The strategy is simple – no tricks, no gimmicks, and no subtle ways to appear that you're making progress when you're really not.

This training cycle will not only reward you with renewed muscle growth and strength, but also increased work capacity and mental toughness.

I call it Stack-10. I'll start by outlining its unique benefits and then follow with some tips to help you get the most from this brutal 6-week cycle.

First, choose a lift or major muscle group that you want to blow up over the course of 6 workouts.

Although this progression strategy works best with multi-joint barbell lifts such as squats, bench presses, and overhead presses, it can also be applied to dumbbells, kettlebells, or other types of equipment.

Essentially, what we're using here is a "column" as opposed to a pyramid. Rather than reducing your reps with each new set, you'll instead use 10 reps for every single set you perform, save for the heaviest set, which will be too heavy to allow for 10 reps.

In the example below, I'll apply it to the barbell back squat for a lifter who has a current 1RM of about 405 pounds.

Here's how it works: Start with the empty bar for 10 reps, then 95 pounds for 10. Then 135 for 10, 185 for 10, 225 for 10, and so on, until you reach a weight that won't allow 10 reps. So for a 405 squatter, the opening workout might look like this:

  • Set 1: 45 x 10
  • Set 2: 95 x 10
  • Set 3: 135 x 10
  • Set 4: 185 x 10
  • Set 5: 225 x 10
  • Set 6: 275 x 10
  • Set 7: 315 x 6

Seven days later, your only goal is to run through those 7 sets again and get more reps than last time with the final 315 pound set. For example, 315 x 8.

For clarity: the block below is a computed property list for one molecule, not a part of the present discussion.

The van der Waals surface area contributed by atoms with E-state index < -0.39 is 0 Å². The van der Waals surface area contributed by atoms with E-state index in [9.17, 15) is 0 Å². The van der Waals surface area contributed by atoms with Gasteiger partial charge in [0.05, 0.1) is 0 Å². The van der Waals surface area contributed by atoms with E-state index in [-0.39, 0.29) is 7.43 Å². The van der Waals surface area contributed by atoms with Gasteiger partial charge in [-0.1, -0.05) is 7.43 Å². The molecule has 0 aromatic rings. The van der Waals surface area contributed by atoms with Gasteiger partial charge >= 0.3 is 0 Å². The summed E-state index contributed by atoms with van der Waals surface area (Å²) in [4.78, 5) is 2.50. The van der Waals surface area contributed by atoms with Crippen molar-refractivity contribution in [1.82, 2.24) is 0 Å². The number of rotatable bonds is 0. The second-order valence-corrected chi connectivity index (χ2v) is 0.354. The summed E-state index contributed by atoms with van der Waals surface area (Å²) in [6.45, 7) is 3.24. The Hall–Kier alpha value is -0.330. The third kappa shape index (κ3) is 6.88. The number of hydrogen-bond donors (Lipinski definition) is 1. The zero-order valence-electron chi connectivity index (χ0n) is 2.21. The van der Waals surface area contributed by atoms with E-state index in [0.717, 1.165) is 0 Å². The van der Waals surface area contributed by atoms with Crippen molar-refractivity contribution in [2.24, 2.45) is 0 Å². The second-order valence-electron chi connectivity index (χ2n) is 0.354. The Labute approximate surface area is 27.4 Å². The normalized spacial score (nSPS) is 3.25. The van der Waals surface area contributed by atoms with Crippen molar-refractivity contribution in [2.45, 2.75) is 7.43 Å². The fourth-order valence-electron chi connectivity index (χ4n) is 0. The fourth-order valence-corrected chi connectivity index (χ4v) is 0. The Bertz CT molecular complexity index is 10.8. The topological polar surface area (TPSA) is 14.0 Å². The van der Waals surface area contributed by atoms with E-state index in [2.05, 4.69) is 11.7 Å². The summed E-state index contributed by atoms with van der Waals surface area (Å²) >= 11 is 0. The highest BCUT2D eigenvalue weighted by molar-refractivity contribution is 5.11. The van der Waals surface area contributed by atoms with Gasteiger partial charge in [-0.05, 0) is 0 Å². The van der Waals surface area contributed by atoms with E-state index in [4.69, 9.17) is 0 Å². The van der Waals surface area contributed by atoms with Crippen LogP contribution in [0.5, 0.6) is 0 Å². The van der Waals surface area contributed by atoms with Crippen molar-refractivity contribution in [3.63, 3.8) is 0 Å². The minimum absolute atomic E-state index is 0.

Once you manage 315 for 10, your next workout will contain an eighth set with 365 pounds. The first time you add a new weight, don't expect to get more than a few reps with it.

Here's an example.

Set Week 1 Week 2 Week 3 Week 4 Week 5 Week 6
1 45 x 10 45 x 10 45 x 10 45 x 10 45 x 10 45 x 10
2 95 x 10 95 x 10 95 x 10 95 x 10 95 x 10 95 x 10
3 135 x 10 135 x 10 135 x 10 135 x 10 135 x 10 135 x 10
4 185 x 10 185 x 10 185 x 10 185 x 10 185 x 10 185 x 10
5 225 x 10 225 x 10 225 x 10 225 x 10 225 x 10 225 x 10
6 275 x 10 275 x 10 275 x 10 275 x 10 275 x 10 275 x 10
7 315 x 6 315 x 8 315 x 10 315 x 10 315 x 10 315 x 10
8       365 x 3 365 x 5 365 x 6

In this example, the lifter achieved 10 reps on week 3. So in his next workout, a week later, he added an 8th set. Then his goal was to add reps to that 8th set in the following two weeks.

Note: Use the rest-pause method on the final set to hit more reps. In the squat, you'd "rest" after a rep while still holding the bar, crank out another rep, pause again for a few breaths, get another rep, etc.

Bench Press

Stack-10 does what any effective cycle does – it gets you bigger and stronger. It does, however, feature a few additional benefits:

  1. Ensures a Thorough Warm-up Warming up is under-appreciated and (usually) poorly executed. It's important not only for safety reasons, but for optimal performance as well. While I generally roll my eyes at extended pre-workout cardiovascular/stretching/activation sessions, I do think most lifters would be well served by performing more total repetitions in their specific warm-ups, mostly because it allows for more rehearsal and motor patterning.